Skip to product information
1 of 2

Monarda clinopodia

Monarda clinopodia

Monarda clinopodia

Coming this summer!
Regular price $6.48 USD
Regular price Sale price $6.48 USD
Sale Sold out

Sun/shade: Full sun to part shade

Soil moisture: Medium to wet

Height: 2-4'

Spread: 1'

Flowering period: July

White bergamot’s exuberant flowerhead has a fun appearance that enlivens the shade garden in midsummer. And the bumble bees sure seem happy to see it! The deep, tubular flowers prevent short tongued pollinators from accessing nectar, leaving extra nectar for the bumble bees, which are long-tongued. Indeed, bumble bees are the plant’s primary pollinators, accounting for the majority of white bergamot’s insect visitors. The plant’s July blooming period is a very busy time for the bees, with males and next year’s queens emerging by the end of the month to commence mating. Nectar from white bergamot and other wildflowers fuels the activities of the adult bees, while pollen is the primary food source for the bee larvae.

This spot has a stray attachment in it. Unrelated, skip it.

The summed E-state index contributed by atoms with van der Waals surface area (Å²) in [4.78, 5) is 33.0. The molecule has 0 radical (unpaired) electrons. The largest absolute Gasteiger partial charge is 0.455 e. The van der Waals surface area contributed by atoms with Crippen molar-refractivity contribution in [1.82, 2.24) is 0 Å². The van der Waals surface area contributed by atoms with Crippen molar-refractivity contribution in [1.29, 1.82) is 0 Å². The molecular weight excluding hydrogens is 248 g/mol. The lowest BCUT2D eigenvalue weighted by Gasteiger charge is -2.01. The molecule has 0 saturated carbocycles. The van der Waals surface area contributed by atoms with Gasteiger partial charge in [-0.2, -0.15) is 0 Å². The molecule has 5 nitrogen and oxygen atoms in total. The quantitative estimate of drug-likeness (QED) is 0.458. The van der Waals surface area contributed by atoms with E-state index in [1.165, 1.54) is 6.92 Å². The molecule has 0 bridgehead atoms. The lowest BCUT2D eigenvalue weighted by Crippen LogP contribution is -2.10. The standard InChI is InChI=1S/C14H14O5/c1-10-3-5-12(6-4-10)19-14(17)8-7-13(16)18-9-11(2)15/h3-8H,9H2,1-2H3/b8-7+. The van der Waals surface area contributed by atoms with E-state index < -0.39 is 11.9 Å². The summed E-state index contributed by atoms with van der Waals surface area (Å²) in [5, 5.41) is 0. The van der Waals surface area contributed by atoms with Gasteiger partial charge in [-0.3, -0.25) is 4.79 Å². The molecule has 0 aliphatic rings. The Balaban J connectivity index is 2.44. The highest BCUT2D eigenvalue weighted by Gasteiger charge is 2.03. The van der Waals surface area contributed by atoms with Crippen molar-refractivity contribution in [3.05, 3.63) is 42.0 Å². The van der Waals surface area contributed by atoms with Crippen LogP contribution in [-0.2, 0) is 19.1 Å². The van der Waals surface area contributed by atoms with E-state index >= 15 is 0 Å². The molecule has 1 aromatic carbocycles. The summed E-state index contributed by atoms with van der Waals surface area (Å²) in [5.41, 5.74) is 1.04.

In natural situations, white bergamot is primarily a forest species, growing in the dappled sunlight of woodland interiors and edges. In the garden, white bergamot can be planted in soils of average moisture under partial shade or full sun. Like its relatives, wild bergamot and scarlet beebalm, white bergamot spreads via rhizomes to form a colony of plants. Unlike its relatives, however, white bergamot has good resistance to powdery mildew. This makes white bergamot an especially attractive option for shady garden spots, where decreased light availability can cause greater moisture on leaf surfaces and greater fungal growth. To complement white bergamot’s ivory blooms, plant with purple coneflower, scarlet beebalm, and early goldenrod.

Photos by Julie Slater.

View full details